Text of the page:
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Forest Route 157 / Tamarack River
Forest Route 157 / Tamarack River
About this Bridge:
Located near the Gogebic County line, this medium-span concrete bridge carries Forest Route 157 (Old US-2) over the Tamarack River on the Ottawa National Forest. The bridge was constructed in 1915-1916 from a MSHD standard design. It is comprised of a pair of 50-foot, concrete girders that rest on concrete full-height abutments with angled wingwalls. The girders support a 18-foot-wide concrete deck in the through position. Using typically modest MSHD detailing, the bridge features recessed rectangular panels on the outside walls of the girders, massive copings on the girders’ tops, and bronze “Trunk Line Bridge” plates (since removed) mounted on the girders’ inside walls. The San Souci Bridge, as it was historically known, has suffered a minor amount of spalling of its copings, but it is unaltered and retains a relatively high degree of structural integrity.
In March 1914 the Marquette Mining Journal reported: “Automobile owners in Ishpeming and Negaunee are taking much interest in the campaign now being conducted in Gogebic county for the completion of the trunk line road between that county and Iron county... The project is one that has been under consideration for months. In addition to the benefit to be derived by automobile owners from the completion of the trunk line road, a large undeveloped agricultural country would be opened up, and the road would also give the settlers in the district traversed an opportunity to get to and from the markets.” Additionally, the road would open a large portion of the Upper Peninsula to tourist traffic. During the 1910s the road was developed through the two counties; it linked Crystal Falls, the Iron County seat, with Iron River and Gogebic County on the west and Mansfield and Dickinson County of the east. The county road commission used state reward funds to improve the route in the late 1910s, grading segments of the roadway and building bridges and drainage structures along its length.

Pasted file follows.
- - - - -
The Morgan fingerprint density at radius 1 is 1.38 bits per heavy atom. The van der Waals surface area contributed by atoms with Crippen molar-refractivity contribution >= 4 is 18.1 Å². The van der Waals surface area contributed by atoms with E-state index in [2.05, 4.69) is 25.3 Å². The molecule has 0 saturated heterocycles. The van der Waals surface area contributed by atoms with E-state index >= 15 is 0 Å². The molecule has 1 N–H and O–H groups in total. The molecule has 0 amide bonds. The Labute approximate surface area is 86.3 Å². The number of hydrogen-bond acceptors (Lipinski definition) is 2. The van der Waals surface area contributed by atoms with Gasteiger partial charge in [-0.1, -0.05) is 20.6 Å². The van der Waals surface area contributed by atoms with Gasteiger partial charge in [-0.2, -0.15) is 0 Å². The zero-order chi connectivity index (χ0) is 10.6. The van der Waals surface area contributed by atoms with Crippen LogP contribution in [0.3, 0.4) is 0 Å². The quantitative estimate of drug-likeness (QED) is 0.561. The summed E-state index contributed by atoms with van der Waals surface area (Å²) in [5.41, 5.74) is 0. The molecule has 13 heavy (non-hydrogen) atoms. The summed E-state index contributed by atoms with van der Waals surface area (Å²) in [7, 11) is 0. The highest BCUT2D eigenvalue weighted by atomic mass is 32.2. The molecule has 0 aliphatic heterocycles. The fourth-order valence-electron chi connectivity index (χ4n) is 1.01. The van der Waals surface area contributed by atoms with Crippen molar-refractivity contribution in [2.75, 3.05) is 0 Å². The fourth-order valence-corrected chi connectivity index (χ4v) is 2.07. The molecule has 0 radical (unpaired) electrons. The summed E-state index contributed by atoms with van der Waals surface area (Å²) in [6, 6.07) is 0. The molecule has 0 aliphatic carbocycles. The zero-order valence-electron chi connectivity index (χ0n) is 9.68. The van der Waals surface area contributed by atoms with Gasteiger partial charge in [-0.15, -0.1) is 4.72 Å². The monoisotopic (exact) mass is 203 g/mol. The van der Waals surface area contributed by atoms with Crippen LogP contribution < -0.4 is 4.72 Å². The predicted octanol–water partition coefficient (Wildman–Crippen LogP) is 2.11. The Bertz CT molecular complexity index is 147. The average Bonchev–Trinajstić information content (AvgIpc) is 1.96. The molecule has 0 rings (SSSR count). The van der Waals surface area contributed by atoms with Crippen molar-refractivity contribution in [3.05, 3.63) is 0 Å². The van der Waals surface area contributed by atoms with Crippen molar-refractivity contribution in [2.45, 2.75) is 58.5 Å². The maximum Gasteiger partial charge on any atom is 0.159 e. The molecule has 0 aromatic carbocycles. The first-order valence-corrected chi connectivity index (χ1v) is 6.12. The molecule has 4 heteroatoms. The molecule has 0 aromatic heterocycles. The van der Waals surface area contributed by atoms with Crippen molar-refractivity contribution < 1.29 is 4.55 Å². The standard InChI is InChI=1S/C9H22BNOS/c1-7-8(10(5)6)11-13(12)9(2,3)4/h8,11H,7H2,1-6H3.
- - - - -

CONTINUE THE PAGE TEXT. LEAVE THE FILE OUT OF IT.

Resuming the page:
Between Iron River and the county line the road made three river crossings: over Cook’s Run River, The Paint River and the Tamarack River. These were all to be 50-foot concrete girder spans. In 1915 MSHD awarded Barnum and Counihan the contract to build a bridge at the Tamarack River. The builders completed the bridge the following year for $2,826.10. The bridge marked the completion of the last link in the highway. In July 1916 the trunk line route – designated the Cloverland Trail – was dedicated ceremoniously at San Souci. Attended by some 1,500 people in 275 cars, it was reported as “the largest assemblage ever seen in the Upper Peninsula.” In the 1920s the trunk line later developed into US-2, but by 1942 this segment had been abandoned in a highway re-alignment. The road is now a forest route on the Ottawa National Forest, and the San Souci Bridge still carries vehicular traffic, in essentially unaltered condition.
The concrete through girder that MSHD built here was based on a standard design that the agency had developed in the 1913-1914 biennium. During the 1910s and 1920s, the highway department delineated straight girders in five-foot increments between 30 and 50 feet for used in a wide variety of application. “The reinforced concrete through girder is the design generally employed for spans from thirty to fifty feet in both the eighteen and twenty-foot clear roadway from curb to curb,” MSHD stated in its Seventh Biennial Report. “This design lends itself in the majority of cases on account of its very shallow floor system, thereby giving the waterway a maximum clearance under elevation of roadway crossing the bridge.” The three bridges built in 1915-1916 in Iron County were among the first through girders designed using the standard plan; they were exceeded in age by only the Red Cedar Bridge in Ingham County and the Peshekee River Bridge in Marquette County. With the subsequent demolition of Red Cedar Bridge and the other two Iron County structures, the San Souci Bridge is technologically significant as one of the two oldest concrete girder bridges undertaken by MSHD. Built as an integral part of one of the Upper Peninsula’s most important routes – the bridge most closely aligned with the historic Cloverland Trail – it is an important transportation-related resource.